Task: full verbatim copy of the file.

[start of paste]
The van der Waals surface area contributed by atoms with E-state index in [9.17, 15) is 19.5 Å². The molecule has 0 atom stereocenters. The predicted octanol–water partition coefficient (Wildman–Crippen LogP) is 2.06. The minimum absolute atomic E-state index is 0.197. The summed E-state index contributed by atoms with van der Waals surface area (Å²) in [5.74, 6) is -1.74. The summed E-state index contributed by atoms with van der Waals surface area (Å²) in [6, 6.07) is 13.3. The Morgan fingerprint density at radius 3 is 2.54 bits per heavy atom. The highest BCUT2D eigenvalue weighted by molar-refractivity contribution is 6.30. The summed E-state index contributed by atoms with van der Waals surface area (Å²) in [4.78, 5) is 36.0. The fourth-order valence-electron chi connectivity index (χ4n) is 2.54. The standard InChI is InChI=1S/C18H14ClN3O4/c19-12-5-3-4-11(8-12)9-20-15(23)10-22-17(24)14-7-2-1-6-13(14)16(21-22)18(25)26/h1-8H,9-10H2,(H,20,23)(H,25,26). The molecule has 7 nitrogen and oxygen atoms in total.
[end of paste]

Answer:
The van der Waals surface area contributed by atoms with E-state index in [9.17, 15) is 19.5 Å². The molecule has 0 atom stereocenters. The predicted octanol–water partition coefficient (Wildman–Crippen LogP) is 2.06. The minimum absolute atomic E-state index is 0.197. The summed E-state index contributed by atoms with van der Waals surface area (Å²) in [5.74, 6) is -1.74. The summed E-state index contributed by atoms with van der Waals surface area (Å²) in [6, 6.07) is 13.3. The Morgan fingerprint density at radius 3 is 2.54 bits per heavy atom. The highest BCUT2D eigenvalue weighted by molar-refractivity contribution is 6.30. The summed E-state index contributed by atoms with van der Waals surface area (Å²) in [4.78, 5) is 36.0. The fourth-order valence-electron chi connectivity index (χ4n) is 2.54. The standard InChI is InChI=1S/C18H14ClN3O4/c19-12-5-3-4-11(8-12)9-20-15(23)10-22-17(24)14-7-2-1-6-13(14)16(21-22)18(25)26/h1-8H,9-10H2,(H,20,23)(H,25,26). The molecule has 7 nitrogen and oxygen atoms in total.